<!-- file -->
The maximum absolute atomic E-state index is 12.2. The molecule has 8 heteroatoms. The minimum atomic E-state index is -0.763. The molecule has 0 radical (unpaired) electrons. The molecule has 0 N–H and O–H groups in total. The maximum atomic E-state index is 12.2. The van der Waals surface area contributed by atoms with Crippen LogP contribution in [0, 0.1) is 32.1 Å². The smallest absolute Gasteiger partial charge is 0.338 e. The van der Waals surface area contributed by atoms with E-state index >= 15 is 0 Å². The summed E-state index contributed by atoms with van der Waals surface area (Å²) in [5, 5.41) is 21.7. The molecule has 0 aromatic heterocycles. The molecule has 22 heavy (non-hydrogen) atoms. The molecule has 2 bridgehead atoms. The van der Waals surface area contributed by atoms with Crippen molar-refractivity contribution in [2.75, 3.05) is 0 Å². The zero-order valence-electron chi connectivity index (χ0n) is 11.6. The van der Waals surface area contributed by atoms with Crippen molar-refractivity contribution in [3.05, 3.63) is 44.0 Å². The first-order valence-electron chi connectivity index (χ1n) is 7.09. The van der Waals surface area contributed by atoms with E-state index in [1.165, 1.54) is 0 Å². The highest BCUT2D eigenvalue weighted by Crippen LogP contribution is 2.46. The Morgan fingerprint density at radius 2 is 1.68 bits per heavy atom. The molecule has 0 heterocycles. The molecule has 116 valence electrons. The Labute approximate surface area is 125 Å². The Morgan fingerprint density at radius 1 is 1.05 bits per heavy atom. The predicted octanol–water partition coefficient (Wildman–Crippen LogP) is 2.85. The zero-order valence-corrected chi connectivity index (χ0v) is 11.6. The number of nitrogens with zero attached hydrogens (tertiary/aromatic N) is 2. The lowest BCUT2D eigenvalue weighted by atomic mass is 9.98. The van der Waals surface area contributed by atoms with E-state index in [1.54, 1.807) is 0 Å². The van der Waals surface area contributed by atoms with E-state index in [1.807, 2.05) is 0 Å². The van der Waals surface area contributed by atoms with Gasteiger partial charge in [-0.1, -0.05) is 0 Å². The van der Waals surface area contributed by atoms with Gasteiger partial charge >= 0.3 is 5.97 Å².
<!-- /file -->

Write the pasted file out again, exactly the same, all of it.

The maximum absolute atomic E-state index is 12.2. The molecule has 8 heteroatoms. The minimum atomic E-state index is -0.763. The molecule has 0 radical (unpaired) electrons. The molecule has 0 N–H and O–H groups in total. The maximum atomic E-state index is 12.2. The van der Waals surface area contributed by atoms with Crippen LogP contribution in [0, 0.1) is 32.1 Å². The smallest absolute Gasteiger partial charge is 0.338 e. The van der Waals surface area contributed by atoms with E-state index >= 15 is 0 Å². The summed E-state index contributed by atoms with van der Waals surface area (Å²) in [5, 5.41) is 21.7. The molecule has 0 aromatic heterocycles. The molecule has 22 heavy (non-hydrogen) atoms. The molecule has 2 bridgehead atoms. The van der Waals surface area contributed by atoms with Crippen molar-refractivity contribution in [2.75, 3.05) is 0 Å². The zero-order valence-electron chi connectivity index (χ0n) is 11.6. The van der Waals surface area contributed by atoms with Crippen molar-refractivity contribution in [3.05, 3.63) is 44.0 Å². The first-order valence-electron chi connectivity index (χ1n) is 7.09. The van der Waals surface area contributed by atoms with E-state index in [1.165, 1.54) is 0 Å². The highest BCUT2D eigenvalue weighted by Crippen LogP contribution is 2.46. The Morgan fingerprint density at radius 2 is 1.68 bits per heavy atom. The molecule has 0 heterocycles. The molecule has 116 valence electrons. The Labute approximate surface area is 125 Å². The Morgan fingerprint density at radius 1 is 1.05 bits per heavy atom. The predicted octanol–water partition coefficient (Wildman–Crippen LogP) is 2.85. The zero-order valence-corrected chi connectivity index (χ0v) is 11.6. The number of nitrogens with zero attached hydrogens (tertiary/aromatic N) is 2. The lowest BCUT2D eigenvalue weighted by atomic mass is 9.98. The van der Waals surface area contributed by atoms with E-state index in [1.54, 1.807) is 0 Å². The van der Waals surface area contributed by atoms with E-state index in [1.807, 2.05) is 0 Å². The van der Waals surface area contributed by atoms with Gasteiger partial charge in [-0.1, -0.05) is 0 Å². The van der Waals surface area contributed by atoms with Gasteiger partial charge >= 0.3 is 5.97 Å².